KudoZ home » French to English » Poetry & Literature

tue-tete

English translation: at the top of his/her lungs

Advertisement

Login or register (free and only takes a few minutes) to participate in this question.

You will also have access to many other tools and opportunities designed for those who have language-related jobs
(or are passionate about them). Participation is free and the site has a strict confidentiality policy.
04:02 Jan 10, 2008
French to English translations [Non-PRO]
Art/Literary - Poetry & Literature
French term or phrase: tue-tete
parler a tue-tete
Chantal Bilodeau
Local time: 02:10
English translation:at the top of his/her lungs
Explanation:
This is how you would say it in Canada. Not sure what your target readership is. Maybe there is a different expression in the UK?
Selected response from:

Diane Partenio
Canada
Local time: 02:10
Grading comment
Thank you. I was trying to figure out if there was a different expression since "s'époumoner" would also be "screaming at the top of one's lungs". I feel there is a slight distinction between the two expressions in French but I guess there is no equivalent in English.
4 KudoZ points were awarded for this answer

Advertisement


Summary of answers provided
5 +10at the top of his/her lungsDiane Partenio
5 +5to scream or yell at the top of one's voiceEtienne Muylle Wallace
4To talk (very) loudly.
Juan Jacob
4 -1Talking their heads off...Ysabel812


Discussion entries: 3





  

Answers


11 mins   confidence: Answerer confidence 5/5 peer agreement (net): +10
at the top of his/her lungs


Explanation:
This is how you would say it in Canada. Not sure what your target readership is. Maybe there is a different expression in the UK?

Diane Partenio
Canada
Local time: 02:10
Works in field
Grading comment
Thank you. I was trying to figure out if there was a different expression since "s'époumoner" would also be "screaming at the top of one's lungs". I feel there is a slight distinction between the two expressions in French but I guess there is no equivalent in English.

Peer comments on this answer (and responses from the answerer)
agree  Qingyong Zhang: at the top of one's voice
5 mins

agree  1045
1 hr

agree  Attorney DC Bar
1 hr

agree  Jenny Duthie
4 hrs

agree  Victoria Burns: 'at the top of his/her voice' would probably be more natural-sounding in UK English, although 'lungs' works too
5 hrs

agree  Ingeborg Gowans
8 hrs

agree  NancyLynn: agree with all comments
12 hrs

agree  sporran
13 hrs

agree  Gacela20
1 day3 hrs

agree  Joey O: This phrase is often used in children's stories when describing children singing tue-tete, ex. "Oui-Oui se mit à chanter à tue-tete." Translation from an Enid Blyton story.
1 day22 hrs
Login to enter a peer comment (or grade)

11 mins   confidence: Answerer confidence 4/5Answerer confidence 4/5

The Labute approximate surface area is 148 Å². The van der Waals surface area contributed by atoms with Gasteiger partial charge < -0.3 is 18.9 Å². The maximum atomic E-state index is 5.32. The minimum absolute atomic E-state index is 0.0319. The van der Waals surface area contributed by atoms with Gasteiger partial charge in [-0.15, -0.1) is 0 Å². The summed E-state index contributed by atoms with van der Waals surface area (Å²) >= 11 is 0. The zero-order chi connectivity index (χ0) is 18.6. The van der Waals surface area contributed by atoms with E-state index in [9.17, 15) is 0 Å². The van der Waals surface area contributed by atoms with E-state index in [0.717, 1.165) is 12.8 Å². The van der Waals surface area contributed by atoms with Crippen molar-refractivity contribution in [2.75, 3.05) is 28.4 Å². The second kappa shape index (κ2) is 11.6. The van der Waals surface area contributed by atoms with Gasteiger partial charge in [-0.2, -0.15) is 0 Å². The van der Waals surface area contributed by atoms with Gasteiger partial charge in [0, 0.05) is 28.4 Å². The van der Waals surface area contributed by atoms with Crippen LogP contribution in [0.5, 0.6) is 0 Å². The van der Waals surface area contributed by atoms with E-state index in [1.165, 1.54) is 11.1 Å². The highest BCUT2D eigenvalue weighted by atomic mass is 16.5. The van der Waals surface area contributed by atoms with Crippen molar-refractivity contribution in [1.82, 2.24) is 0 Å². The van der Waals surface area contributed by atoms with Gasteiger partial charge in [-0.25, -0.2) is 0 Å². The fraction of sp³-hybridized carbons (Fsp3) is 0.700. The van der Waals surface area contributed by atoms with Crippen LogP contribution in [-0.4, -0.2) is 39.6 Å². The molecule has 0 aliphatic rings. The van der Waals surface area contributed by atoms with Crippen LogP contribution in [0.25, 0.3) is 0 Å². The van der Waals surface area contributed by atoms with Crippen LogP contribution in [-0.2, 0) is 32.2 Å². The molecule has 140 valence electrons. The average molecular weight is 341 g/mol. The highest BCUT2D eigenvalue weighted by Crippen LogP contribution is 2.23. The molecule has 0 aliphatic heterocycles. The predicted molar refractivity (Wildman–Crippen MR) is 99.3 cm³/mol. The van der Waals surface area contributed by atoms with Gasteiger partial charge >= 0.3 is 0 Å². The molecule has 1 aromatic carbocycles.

To talk (very) loudly.


Explanation:
Parler à tue-tête, should that be.


Juan Jacob
Mexico
Local time: 01:10
Native speaker of: Native in SpanishSpanish, Native in FrenchFrench
PRO pts in category: 4
Login to enter a peer comment (or grade)

1 hr   confidence: Answerer confidence 5/5 peer agreement (net): +5
to scream or yell at the top of one's voice


Explanation:
This does not mean there is no alternative idiomatic expression

Etienne Muylle Wallace
Spain
Local time: 08:10
Native speaker of: Native in DutchDutch, Native in FrenchFrench

Peer comments on this answer (and responses from the answerer)
agree  Diane de Cicco: yes, "at the top of one's voice" rather than "lungs"
1 hr

agree  ormiston: to yell on its own sounds fine to me
2 hrs

neutral  xxxCMJ_Trans: why not simple "to talk at the top of one's voice" ? the French is "parler" after all
2 hrs

agree  Nina Iordache
4 hrs

neutral  Carol Gullidge: agree with CMJ - it's fine apart from "scream"!
5 hrs

agree  CarolinaGU
5 hrs

agree  Lany Chabot-Laroche
7 hrs
Login to enter a peer comment (or grade)

3 hrs   confidence: Answerer confidence 4/5Answerer confidence 4/5 peer agreement (net): -1
Talking their heads off...


Explanation:
I chose this one because in the French, the verb is "parler" and not "crier ou hurler à tue-tête." Are we sure the volume is loud in this context, or are they just talking non-stop?

Ysabel812
Specializes in field
Native speaker of: Native in EnglishEnglish
PRO pts in category: 4

Peer comments on this answer (and responses from the answerer)
neutral  xxxCMJ_Trans: surely this means chattering away ten to the dozen rather than just making a lot of noise ?
1 hr
  -> I like your expression too!

disagree  Emma Paulay: Sorry, but this has everything to do with volume.
1 hr

agree  Carol Gullidge: in my experience, "talking one's head off" in NEVER done quietly! Regardless of volume, the verb is parler/PS, I think CMJ's expression is "nineteen to the dozen" - at least in UK
3 hrs
  -> I agree re: "talking one's head off," I suppose this expression incorporates both volume and intensity

neutral  Martin Cassell: doesn't work for me -- I would explain this expression as "talking to excess, talking until their heads fall off"
3 hrs

disagree  Diane Partenio: I admit that the verb had me a bit confused at first as well, but it is quite possible to talk at the top of one's voice/lungs (which would of course be a different thing from yelling at the top of one's lungs). But this is definitely about volume.
7 hrs
Login to enter a peer comment (or grade)




Voters for reclassification
as
PRO / non-PRO
Non-PRO (3): Richard Nice, Rob Grayson, Sandra Petch


Return to KudoZ list


Changes made by editors
Jan 10, 2008 - Changes made by Sandra Petch:
LevelPRO » Non-PRO


KudoZ™ translation help
The KudoZ network provides a framework for translators and others to assist each other with translations or explanations of terms and short phrases.



See also:



Term search
  • All of ProZ.com
  • Term search
  • Jobs
  • Forums
  • Multiple search